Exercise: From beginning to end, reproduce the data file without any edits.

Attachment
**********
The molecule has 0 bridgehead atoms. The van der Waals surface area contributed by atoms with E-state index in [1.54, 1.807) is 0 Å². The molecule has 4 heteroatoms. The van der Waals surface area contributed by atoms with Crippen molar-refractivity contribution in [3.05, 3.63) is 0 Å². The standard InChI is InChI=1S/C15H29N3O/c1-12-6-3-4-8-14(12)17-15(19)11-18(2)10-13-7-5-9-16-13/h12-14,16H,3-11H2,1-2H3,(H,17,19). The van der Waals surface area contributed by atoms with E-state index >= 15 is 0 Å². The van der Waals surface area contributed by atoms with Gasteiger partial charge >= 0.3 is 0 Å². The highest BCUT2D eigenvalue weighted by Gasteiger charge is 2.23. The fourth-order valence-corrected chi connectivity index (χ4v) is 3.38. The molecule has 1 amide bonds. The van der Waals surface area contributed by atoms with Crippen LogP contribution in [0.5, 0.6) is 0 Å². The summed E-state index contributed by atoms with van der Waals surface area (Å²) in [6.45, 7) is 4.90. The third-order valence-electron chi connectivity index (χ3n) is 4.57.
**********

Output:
The molecule has 0 bridgehead atoms. The van der Waals surface area contributed by atoms with E-state index in [1.54, 1.807) is 0 Å². The molecule has 4 heteroatoms. The van der Waals surface area contributed by atoms with Crippen molar-refractivity contribution in [3.05, 3.63) is 0 Å². The standard InChI is InChI=1S/C15H29N3O/c1-12-6-3-4-8-14(12)17-15(19)11-18(2)10-13-7-5-9-16-13/h12-14,16H,3-11H2,1-2H3,(H,17,19). The van der Waals surface area contributed by atoms with E-state index >= 15 is 0 Å². The van der Waals surface area contributed by atoms with Gasteiger partial charge >= 0.3 is 0 Å². The highest BCUT2D eigenvalue weighted by Gasteiger charge is 2.23. The fourth-order valence-corrected chi connectivity index (χ4v) is 3.38. The molecule has 1 amide bonds. The van der Waals surface area contributed by atoms with Crippen LogP contribution in [0.5, 0.6) is 0 Å². The summed E-state index contributed by atoms with van der Waals surface area (Å²) in [6.45, 7) is 4.90. The third-order valence-electron chi connectivity index (χ3n) is 4.57.